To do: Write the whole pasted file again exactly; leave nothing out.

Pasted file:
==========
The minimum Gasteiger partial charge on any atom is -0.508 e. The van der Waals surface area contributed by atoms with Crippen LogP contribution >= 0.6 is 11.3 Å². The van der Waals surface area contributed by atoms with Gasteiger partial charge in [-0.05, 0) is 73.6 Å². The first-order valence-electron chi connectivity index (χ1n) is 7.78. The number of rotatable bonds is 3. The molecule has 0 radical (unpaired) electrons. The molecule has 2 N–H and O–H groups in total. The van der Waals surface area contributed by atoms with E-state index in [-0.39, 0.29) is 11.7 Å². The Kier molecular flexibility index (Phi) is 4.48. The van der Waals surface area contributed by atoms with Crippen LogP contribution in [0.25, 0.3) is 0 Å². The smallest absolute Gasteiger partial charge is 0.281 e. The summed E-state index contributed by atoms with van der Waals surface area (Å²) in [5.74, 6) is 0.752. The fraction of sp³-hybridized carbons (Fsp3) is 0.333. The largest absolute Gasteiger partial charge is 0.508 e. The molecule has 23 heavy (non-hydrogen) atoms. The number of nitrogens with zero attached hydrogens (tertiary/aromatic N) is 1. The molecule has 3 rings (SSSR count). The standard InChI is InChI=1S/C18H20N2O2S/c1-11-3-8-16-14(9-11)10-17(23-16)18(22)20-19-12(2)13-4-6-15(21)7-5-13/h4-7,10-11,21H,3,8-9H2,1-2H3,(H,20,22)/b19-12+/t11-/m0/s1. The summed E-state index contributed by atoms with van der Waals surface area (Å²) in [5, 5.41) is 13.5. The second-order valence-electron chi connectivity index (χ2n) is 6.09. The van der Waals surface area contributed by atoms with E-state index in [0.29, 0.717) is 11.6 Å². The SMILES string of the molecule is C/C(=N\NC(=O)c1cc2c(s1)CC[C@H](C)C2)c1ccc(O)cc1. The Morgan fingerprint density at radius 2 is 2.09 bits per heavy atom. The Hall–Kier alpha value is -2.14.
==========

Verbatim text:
The minimum Gasteiger partial charge on any atom is -0.508 e. The van der Waals surface area contributed by atoms with Crippen LogP contribution >= 0.6 is 11.3 Å². The van der Waals surface area contributed by atoms with Gasteiger partial charge in [-0.05, 0) is 73.6 Å². The first-order valence-electron chi connectivity index (χ1n) is 7.78. The number of rotatable bonds is 3. The molecule has 0 radical (unpaired) electrons. The molecule has 2 N–H and O–H groups in total. The van der Waals surface area contributed by atoms with E-state index in [-0.39, 0.29) is 11.7 Å². The Kier molecular flexibility index (Phi) is 4.48. The van der Waals surface area contributed by atoms with Crippen LogP contribution in [0.25, 0.3) is 0 Å². The smallest absolute Gasteiger partial charge is 0.281 e. The summed E-state index contributed by atoms with van der Waals surface area (Å²) in [5.74, 6) is 0.752. The fraction of sp³-hybridized carbons (Fsp3) is 0.333. The largest absolute Gasteiger partial charge is 0.508 e. The molecule has 23 heavy (non-hydrogen) atoms. The number of nitrogens with zero attached hydrogens (tertiary/aromatic N) is 1. The molecule has 3 rings (SSSR count). The standard InChI is InChI=1S/C18H20N2O2S/c1-11-3-8-16-14(9-11)10-17(23-16)18(22)20-19-12(2)13-4-6-15(21)7-5-13/h4-7,10-11,21H,3,8-9H2,1-2H3,(H,20,22)/b19-12+/t11-/m0/s1. The summed E-state index contributed by atoms with van der Waals surface area (Å²) in [5, 5.41) is 13.5. The second-order valence-electron chi connectivity index (χ2n) is 6.09. The van der Waals surface area contributed by atoms with E-state index in [0.29, 0.717) is 11.6 Å². The SMILES string of the molecule is C/C(=N\NC(=O)c1cc2c(s1)CC[C@H](C)C2)c1ccc(O)cc1. The Morgan fingerprint density at radius 2 is 2.09 bits per heavy atom. The Hall–Kier alpha value is -2.14.